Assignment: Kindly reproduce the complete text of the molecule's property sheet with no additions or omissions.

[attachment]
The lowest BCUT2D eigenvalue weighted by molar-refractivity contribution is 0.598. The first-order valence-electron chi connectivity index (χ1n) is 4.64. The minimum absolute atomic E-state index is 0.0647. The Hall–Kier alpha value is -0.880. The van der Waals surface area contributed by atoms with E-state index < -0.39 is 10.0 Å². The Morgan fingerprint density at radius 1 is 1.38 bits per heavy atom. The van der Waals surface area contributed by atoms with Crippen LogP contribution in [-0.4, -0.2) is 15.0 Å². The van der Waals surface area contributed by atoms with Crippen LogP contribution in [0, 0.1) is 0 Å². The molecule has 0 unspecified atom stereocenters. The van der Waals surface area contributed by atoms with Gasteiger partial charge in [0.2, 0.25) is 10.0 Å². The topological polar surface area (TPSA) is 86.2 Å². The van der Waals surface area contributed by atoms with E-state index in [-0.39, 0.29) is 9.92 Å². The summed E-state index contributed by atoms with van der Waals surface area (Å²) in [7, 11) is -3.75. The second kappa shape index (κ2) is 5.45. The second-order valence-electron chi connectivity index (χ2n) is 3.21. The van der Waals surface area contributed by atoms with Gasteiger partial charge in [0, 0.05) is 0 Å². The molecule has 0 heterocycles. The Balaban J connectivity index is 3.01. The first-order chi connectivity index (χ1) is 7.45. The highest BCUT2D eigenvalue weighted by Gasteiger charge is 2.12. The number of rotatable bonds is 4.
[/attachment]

The lowest BCUT2D eigenvalue weighted by molar-refractivity contribution is 0.598. The first-order valence-electron chi connectivity index (χ1n) is 4.64. The minimum absolute atomic E-state index is 0.0647. The Hall–Kier alpha value is -0.880. The van der Waals surface area contributed by atoms with E-state index < -0.39 is 10.0 Å². The Morgan fingerprint density at radius 1 is 1.38 bits per heavy atom. The van der Waals surface area contributed by atoms with Crippen LogP contribution in [-0.4, -0.2) is 15.0 Å². The van der Waals surface area contributed by atoms with Crippen LogP contribution in [0, 0.1) is 0 Å². The molecule has 0 unspecified atom stereocenters. The van der Waals surface area contributed by atoms with Gasteiger partial charge in [0.2, 0.25) is 10.0 Å². The topological polar surface area (TPSA) is 86.2 Å². The van der Waals surface area contributed by atoms with E-state index in [-0.39, 0.29) is 9.92 Å². The summed E-state index contributed by atoms with van der Waals surface area (Å²) in [7, 11) is -3.75. The second kappa shape index (κ2) is 5.45. The second-order valence-electron chi connectivity index (χ2n) is 3.21. The van der Waals surface area contributed by atoms with Gasteiger partial charge in [0, 0.05) is 0 Å². The molecule has 0 heterocycles. The Balaban J connectivity index is 3.01. The first-order chi connectivity index (χ1) is 7.45. The highest BCUT2D eigenvalue weighted by Gasteiger charge is 2.12. The number of rotatable bonds is 4.